Best Energy-Smart Home 2014: Cold-Climate Collaborationcomments (0) April 22nd, 2014 in Blogs
A Maine architect designs Michigan's first certified Passive House to be rooted in tradition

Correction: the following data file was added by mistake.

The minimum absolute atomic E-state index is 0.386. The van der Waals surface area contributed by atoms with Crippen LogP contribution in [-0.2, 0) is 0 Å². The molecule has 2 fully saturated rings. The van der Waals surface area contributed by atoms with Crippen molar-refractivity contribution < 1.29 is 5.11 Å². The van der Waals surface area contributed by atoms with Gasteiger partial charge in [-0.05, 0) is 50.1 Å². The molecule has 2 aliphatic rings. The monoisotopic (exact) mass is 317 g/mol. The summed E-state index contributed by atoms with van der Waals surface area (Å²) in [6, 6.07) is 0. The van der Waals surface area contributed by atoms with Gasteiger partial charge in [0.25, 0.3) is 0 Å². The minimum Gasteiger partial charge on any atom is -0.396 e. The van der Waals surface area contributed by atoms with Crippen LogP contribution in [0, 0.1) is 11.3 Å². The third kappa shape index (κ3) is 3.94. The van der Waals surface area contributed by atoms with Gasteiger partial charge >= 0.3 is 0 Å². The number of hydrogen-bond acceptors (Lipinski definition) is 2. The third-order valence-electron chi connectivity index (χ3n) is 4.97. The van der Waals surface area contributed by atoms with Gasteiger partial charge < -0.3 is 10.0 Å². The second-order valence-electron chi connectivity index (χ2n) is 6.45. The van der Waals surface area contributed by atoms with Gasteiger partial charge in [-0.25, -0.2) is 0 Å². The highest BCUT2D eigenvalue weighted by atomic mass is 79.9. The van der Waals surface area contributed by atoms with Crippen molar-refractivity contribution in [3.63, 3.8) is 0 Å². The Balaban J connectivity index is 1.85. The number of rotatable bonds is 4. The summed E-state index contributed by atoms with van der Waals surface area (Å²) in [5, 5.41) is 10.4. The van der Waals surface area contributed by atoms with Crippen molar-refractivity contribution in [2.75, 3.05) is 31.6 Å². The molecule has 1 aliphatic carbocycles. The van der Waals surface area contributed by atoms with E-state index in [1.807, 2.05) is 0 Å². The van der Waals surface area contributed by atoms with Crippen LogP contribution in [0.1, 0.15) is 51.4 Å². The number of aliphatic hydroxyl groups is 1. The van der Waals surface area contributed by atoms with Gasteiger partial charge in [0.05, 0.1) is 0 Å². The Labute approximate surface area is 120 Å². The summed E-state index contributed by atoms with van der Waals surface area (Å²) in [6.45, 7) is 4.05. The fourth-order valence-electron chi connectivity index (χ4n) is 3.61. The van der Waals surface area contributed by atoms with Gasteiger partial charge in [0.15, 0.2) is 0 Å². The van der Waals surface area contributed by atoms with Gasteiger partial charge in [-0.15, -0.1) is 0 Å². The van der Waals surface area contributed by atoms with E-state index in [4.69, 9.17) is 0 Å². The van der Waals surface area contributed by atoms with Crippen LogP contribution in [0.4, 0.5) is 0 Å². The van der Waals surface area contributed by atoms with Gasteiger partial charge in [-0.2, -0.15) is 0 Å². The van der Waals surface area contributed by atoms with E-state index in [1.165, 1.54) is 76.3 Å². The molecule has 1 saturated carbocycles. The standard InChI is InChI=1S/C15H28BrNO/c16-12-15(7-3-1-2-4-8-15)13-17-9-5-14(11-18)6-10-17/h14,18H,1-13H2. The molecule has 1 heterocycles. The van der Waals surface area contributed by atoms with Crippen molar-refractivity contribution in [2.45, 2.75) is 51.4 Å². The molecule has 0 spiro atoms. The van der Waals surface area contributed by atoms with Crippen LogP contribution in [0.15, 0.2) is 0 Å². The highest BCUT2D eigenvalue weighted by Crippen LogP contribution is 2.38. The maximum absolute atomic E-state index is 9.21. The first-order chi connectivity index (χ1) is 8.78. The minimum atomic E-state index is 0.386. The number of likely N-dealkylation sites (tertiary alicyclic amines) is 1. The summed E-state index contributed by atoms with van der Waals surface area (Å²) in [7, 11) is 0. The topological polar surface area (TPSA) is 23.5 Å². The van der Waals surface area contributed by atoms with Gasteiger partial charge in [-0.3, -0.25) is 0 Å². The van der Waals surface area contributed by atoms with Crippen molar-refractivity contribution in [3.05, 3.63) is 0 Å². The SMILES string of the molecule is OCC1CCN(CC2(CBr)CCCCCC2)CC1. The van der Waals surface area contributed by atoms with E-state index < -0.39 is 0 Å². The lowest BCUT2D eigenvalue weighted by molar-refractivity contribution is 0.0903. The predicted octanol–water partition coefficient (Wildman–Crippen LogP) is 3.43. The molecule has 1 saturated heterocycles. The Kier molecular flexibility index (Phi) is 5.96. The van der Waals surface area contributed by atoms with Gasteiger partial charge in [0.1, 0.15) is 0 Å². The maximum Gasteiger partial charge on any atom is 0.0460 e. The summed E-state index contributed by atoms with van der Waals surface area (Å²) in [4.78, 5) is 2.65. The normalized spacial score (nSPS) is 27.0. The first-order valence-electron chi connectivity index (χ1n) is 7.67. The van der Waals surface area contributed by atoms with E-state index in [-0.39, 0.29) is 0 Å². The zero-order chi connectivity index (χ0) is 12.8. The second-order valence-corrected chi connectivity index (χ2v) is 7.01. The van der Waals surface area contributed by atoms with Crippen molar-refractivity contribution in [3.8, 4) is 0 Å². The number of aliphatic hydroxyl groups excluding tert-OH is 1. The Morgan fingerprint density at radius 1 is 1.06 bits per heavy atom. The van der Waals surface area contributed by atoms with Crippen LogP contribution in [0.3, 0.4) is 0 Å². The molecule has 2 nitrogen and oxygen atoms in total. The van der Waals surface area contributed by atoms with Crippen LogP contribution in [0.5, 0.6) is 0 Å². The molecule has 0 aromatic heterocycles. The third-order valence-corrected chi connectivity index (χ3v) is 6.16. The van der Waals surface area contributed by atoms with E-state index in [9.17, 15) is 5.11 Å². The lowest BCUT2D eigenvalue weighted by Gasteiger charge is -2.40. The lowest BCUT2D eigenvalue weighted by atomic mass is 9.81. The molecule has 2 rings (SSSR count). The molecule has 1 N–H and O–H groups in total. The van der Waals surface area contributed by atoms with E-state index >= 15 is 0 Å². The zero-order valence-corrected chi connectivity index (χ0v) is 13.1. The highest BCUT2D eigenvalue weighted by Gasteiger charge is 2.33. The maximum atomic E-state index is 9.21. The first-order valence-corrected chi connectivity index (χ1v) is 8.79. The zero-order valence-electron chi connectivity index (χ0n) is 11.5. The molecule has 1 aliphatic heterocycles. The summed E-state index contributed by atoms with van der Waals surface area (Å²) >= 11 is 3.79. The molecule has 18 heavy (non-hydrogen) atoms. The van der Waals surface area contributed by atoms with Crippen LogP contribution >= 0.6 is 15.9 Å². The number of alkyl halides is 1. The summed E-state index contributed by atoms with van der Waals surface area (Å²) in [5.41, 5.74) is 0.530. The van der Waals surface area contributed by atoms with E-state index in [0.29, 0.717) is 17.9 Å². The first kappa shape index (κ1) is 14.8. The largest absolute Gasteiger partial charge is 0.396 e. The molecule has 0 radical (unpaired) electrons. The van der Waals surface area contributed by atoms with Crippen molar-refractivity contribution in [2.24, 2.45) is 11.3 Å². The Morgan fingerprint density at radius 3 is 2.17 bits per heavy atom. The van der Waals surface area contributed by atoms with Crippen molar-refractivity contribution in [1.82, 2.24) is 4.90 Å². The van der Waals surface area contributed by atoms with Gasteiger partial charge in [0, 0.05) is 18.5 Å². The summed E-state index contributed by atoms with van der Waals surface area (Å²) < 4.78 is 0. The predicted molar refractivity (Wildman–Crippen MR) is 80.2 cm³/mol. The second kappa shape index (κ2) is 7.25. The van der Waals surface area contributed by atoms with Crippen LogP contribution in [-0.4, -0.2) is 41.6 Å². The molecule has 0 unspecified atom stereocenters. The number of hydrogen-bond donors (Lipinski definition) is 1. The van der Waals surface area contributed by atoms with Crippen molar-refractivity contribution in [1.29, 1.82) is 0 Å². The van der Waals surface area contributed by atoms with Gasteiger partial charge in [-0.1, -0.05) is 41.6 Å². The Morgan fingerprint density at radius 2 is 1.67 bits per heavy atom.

Matt O'Malia of GO Logic in Maine writes about designing Michigan's first certified Passive House in "Cold-Climate Collaboration." The project received the best energy-smart home award for successfully capturing the comforts of traditional farmhouse design in a cutting-edge, high-performance home. Six details form the heart of balancing a farmhouse aesthetic with contemporary details borne from the design elements associated with building a high-performance home. A simple gable roof is the most energy-efficient form to use, and it helps to establish the home's traditional look. Standing-seam metal roofing offers durability and longevity; moreover, it connects the home to its rural region, which is dotted with farms and outbuildings of similar proportion and detail. A sweeping front porch helps define the style as a quintessential farmhouse, and its roof pitch is adjusted for optimum solar gain through south-facing windows. Low-maintenance, fiber-cement lap siding, painted Sherwin-Williams Indian Corn red, wraps the house and the barnlike detached garage. Overscaled, 2-over-2 triple-glazed windows by Kneer-Sud allow views and solar energy to penetrate deep into the living space and shift the home's style toward the contemporary. Inset windows give the exterior walls visual depth and mass. The resulting shadowlines create punches of contrast and keep the unadorned elevations from looking bleak. Because the shell is so tight, this home requires very small inputs to maintain comfortable indoor temperatures. Heat-recovery ventilation, which provides a supply of fresh air with minimal heat loss, is the primary aspect of climate control. Supplemental heating and cooling is accomplished with ductless minisplits.
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